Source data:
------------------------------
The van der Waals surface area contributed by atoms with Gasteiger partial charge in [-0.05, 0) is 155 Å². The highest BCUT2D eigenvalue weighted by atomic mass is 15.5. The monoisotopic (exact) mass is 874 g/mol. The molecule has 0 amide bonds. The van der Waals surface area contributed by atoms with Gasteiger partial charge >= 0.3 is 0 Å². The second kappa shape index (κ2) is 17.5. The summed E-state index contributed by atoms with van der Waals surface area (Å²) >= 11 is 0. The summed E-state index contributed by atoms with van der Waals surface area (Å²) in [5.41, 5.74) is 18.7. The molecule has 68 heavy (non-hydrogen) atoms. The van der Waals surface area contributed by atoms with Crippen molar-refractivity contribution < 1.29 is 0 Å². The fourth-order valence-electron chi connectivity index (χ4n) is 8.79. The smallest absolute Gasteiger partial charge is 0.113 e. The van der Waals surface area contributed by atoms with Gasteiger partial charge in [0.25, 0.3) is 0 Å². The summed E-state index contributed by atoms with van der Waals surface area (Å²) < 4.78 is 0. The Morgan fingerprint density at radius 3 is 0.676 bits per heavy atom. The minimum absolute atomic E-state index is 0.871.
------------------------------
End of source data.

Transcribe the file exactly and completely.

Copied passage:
The van der Waals surface area contributed by atoms with Gasteiger partial charge in [-0.05, 0) is 155 Å². The highest BCUT2D eigenvalue weighted by atomic mass is 15.5. The monoisotopic (exact) mass is 874 g/mol. The molecule has 0 amide bonds. The van der Waals surface area contributed by atoms with Gasteiger partial charge >= 0.3 is 0 Å². The second kappa shape index (κ2) is 17.5. The summed E-state index contributed by atoms with van der Waals surface area (Å²) >= 11 is 0. The summed E-state index contributed by atoms with van der Waals surface area (Å²) in [5.41, 5.74) is 18.7. The molecule has 68 heavy (non-hydrogen) atoms. The van der Waals surface area contributed by atoms with Crippen molar-refractivity contribution < 1.29 is 0 Å². The fourth-order valence-electron chi connectivity index (χ4n) is 8.79. The smallest absolute Gasteiger partial charge is 0.113 e. The van der Waals surface area contributed by atoms with Gasteiger partial charge in [0.25, 0.3) is 0 Å². The summed E-state index contributed by atoms with van der Waals surface area (Å²) < 4.78 is 0. The Morgan fingerprint density at radius 3 is 0.676 bits per heavy atom. The minimum absolute atomic E-state index is 0.871.